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Planning another baby after experiencing perinatal anxiety and depression

Preparing for another baby after perinatal depressionMother’s Day is a wonderful opportunity for mums to reflect on their journey to becoming a mum. If they’re lucky, they can look back and celebrate it.

However we know that for many women their experience of becoming a mum wasn’t easy. About one in five will have experienced perinatal anxiety or depression, a serious mental illness that occurs during pregnancy and in the first year after birth.

It’s a treatable illness, and with the right support most mums recover and move on with their lives, going on to enjoy a happy and healthy parenthood.

If this is you, all power to you! But what happens if you’re planning another baby? What if you really struggled with a previous child, either during pregnancy or after the birth, and you’re worried you may encounter similar problems again?

We know that if you’ve previously experienced perinatal anxiety or depression then you’re at increased risk of experiencing mental health issues with another child. This is true whether it’s your second, third or any subsequent baby.

So if this Mother’s Day you’re tossing around the idea of trying for another baby, or if you know one’s on the way, it’s important to do some planning in advance for how you’ll manage your mental and emotional wellbeing during pregnancy and after having the baby.

Strategies for seeking help sooner

PANDA often receives calls on our National Perinatal Anxiety & Depression Helpline from expecting mums who have previously experienced emotional distress in becoming a parent and who are concerned a similar experience might affect them again. If these women received mental health treatment and developed strategies to manage their emotional wellbeing they often tell us they actually feel better equipped and more confident in dealing with any symptoms should they arise again.

Many other expecting mums, looking back, believe they may have experienced perinatal anxiety or depression, even if it was not formally diagnosed at the time. These women are more likely to have missed out on treatment and support. PANDA’s National Helpline supports these women to explore what prevented them from reaching out for help when they experienced feelings that concerned them. We also help women plan what they will do should they experience the same difficult feelings or encounter similar or new challenges this time around.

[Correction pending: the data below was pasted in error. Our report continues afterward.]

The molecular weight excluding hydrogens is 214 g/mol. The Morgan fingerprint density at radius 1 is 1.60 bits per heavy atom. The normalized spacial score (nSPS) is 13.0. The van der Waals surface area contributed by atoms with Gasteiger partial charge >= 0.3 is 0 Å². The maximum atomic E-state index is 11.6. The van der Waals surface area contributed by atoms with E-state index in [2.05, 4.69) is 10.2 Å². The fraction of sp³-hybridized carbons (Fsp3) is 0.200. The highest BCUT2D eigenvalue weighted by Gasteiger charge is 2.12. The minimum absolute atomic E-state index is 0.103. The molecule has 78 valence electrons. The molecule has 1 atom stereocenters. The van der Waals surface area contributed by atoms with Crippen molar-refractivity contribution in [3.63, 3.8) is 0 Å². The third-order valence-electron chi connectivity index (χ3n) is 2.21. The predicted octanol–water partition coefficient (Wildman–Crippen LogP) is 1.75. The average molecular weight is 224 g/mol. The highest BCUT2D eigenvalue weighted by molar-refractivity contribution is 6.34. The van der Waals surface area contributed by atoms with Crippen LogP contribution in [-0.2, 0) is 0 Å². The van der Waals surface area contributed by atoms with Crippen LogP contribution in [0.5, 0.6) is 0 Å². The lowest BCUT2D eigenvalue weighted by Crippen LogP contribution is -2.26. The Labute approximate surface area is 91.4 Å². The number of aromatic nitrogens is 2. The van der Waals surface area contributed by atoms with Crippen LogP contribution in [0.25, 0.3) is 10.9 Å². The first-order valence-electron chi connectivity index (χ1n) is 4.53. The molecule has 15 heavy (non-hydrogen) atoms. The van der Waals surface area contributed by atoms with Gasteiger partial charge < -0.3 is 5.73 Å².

Plan how you’ll manage challenges

If the same circumstances that contributed to someone’s previous difficulties are likely to occur again – for example an unsupportive partner, financial difficulties, isolation, exhaustion, stress or shame – it’s important for people to plan how to manage these challenges so they will be more likely to seek support if these issues become a problem.

Be aware of changes to your mental health

If you have experienced a previous mental illness and are planning to become a parent again, try to be aware of any changes in your mental health over time.

If you do start to feel unwell, try to remember that reaching out for help from loved ones, health professionals or organisations like PANDA is not a reason for shame or a sign of weakness. It’s actually an indication that you’re trying to do what’s best for your family.

As a general rule, if your symptoms persist for two weeks or more, and negatively affect your daily life and functioning, then it’s time to seek support.

Tap into the support around you

One of the advantages of being a pregnant woman is that it is a stage of life when you are usually provided with more health care than at other times. We don’t live in a perfect world, and no health system is perfect, including Australia’s. However, being pregnant often means you will be seeing a number of health professionals such as doctors, midwives and others whose job it is to support expecting families through the pregnancy and birth. This may happen through your hospital or in your community.

Those people who are supporting you during your pregnancy and after the birth can advise you on seeking support and treatment options if you’re struggling. Try to take advantage of this. If you experience any symptoms, thoughts or feelings that worry you, speak to a health professional at one of your scheduled appointments. Or even better, rather than waiting for an appointment that might be days or weeks away, make a new appointment as soon as you notice that you’re starting to struggle.

Understand your emotional wellbeing

You can also fill out one of PANDA’s Mental Health Checklists for Expecting and New Parents, which have been designed to help you monitor and understand your emotional wellbeing during pregnancy and after the birth of your baby. The results page you receive after completing your checklist can also help you speak to your doctor or other health professional about any thoughts or feelings that worry you.

You can take control of your wellbeing on your journey to becoming a parent again. Looking after yourself helps to ensure that this journey is as safe and enjoyable as possible for you and for your baby.

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The Bub Hub is proud to support PANDA

If you – or anyone you know – is struggling with perinatal anxiety or depression, you can call PANDA’s free National Perinatal Anxiety and Depression Helpline (1300 726 306). The service offers counselling, information and referral services with ongoing telephone support for families throughout Australia. The helpline operates Monday to Friday from 9am to 7:30pm EST.

Visit www.panda.org.au for more information and to access the Mental Health Checklists.

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